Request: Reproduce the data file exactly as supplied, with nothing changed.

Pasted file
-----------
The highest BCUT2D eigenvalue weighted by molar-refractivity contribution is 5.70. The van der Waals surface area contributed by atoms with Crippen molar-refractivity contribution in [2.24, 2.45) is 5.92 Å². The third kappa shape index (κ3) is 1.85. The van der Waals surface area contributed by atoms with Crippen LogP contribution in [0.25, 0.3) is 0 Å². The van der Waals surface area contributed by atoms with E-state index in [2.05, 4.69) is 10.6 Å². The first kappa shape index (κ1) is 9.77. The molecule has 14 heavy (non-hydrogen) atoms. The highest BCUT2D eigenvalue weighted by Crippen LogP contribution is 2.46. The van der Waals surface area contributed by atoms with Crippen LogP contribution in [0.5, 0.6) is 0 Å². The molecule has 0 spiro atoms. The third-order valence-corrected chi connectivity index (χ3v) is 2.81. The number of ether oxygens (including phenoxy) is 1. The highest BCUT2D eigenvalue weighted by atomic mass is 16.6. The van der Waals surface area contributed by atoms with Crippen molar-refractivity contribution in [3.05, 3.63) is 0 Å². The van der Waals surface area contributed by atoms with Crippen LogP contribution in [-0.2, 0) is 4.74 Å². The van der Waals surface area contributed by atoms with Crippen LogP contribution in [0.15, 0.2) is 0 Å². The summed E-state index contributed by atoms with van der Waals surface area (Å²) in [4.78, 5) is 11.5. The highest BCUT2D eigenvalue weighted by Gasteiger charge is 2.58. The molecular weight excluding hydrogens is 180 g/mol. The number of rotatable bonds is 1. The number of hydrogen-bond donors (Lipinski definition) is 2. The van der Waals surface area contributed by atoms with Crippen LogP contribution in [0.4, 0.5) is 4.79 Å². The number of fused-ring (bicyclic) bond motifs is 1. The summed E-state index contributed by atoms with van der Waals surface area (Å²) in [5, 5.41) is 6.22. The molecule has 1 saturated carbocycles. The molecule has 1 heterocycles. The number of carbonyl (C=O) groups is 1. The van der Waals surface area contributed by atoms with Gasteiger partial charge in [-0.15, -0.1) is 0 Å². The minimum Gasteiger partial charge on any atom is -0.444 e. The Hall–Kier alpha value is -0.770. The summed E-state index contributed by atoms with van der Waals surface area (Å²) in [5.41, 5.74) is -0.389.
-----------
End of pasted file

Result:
The highest BCUT2D eigenvalue weighted by molar-refractivity contribution is 5.70. The van der Waals surface area contributed by atoms with Crippen molar-refractivity contribution in [2.24, 2.45) is 5.92 Å². The third kappa shape index (κ3) is 1.85. The van der Waals surface area contributed by atoms with Crippen LogP contribution in [0.25, 0.3) is 0 Å². The van der Waals surface area contributed by atoms with E-state index in [2.05, 4.69) is 10.6 Å². The first kappa shape index (κ1) is 9.77. The molecule has 14 heavy (non-hydrogen) atoms. The highest BCUT2D eigenvalue weighted by Crippen LogP contribution is 2.46. The van der Waals surface area contributed by atoms with Crippen LogP contribution in [0.5, 0.6) is 0 Å². The molecule has 0 spiro atoms. The third-order valence-corrected chi connectivity index (χ3v) is 2.81. The number of ether oxygens (including phenoxy) is 1. The highest BCUT2D eigenvalue weighted by atomic mass is 16.6. The van der Waals surface area contributed by atoms with Crippen molar-refractivity contribution in [3.05, 3.63) is 0 Å². The van der Waals surface area contributed by atoms with Crippen LogP contribution in [-0.2, 0) is 4.74 Å². The van der Waals surface area contributed by atoms with Crippen LogP contribution in [0.15, 0.2) is 0 Å². The summed E-state index contributed by atoms with van der Waals surface area (Å²) in [4.78, 5) is 11.5. The highest BCUT2D eigenvalue weighted by Gasteiger charge is 2.58. The molecular weight excluding hydrogens is 180 g/mol. The number of rotatable bonds is 1. The number of hydrogen-bond donors (Lipinski definition) is 2. The van der Waals surface area contributed by atoms with Crippen LogP contribution in [0.4, 0.5) is 4.79 Å². The number of fused-ring (bicyclic) bond motifs is 1. The summed E-state index contributed by atoms with van der Waals surface area (Å²) in [5, 5.41) is 6.22. The molecule has 1 saturated carbocycles. The molecule has 1 heterocycles. The number of carbonyl (C=O) groups is 1. The van der Waals surface area contributed by atoms with Gasteiger partial charge in [-0.15, -0.1) is 0 Å². The minimum Gasteiger partial charge on any atom is -0.444 e. The Hall–Kier alpha value is -0.770. The summed E-state index contributed by atoms with van der Waals surface area (Å²) in [5.41, 5.74) is -0.389.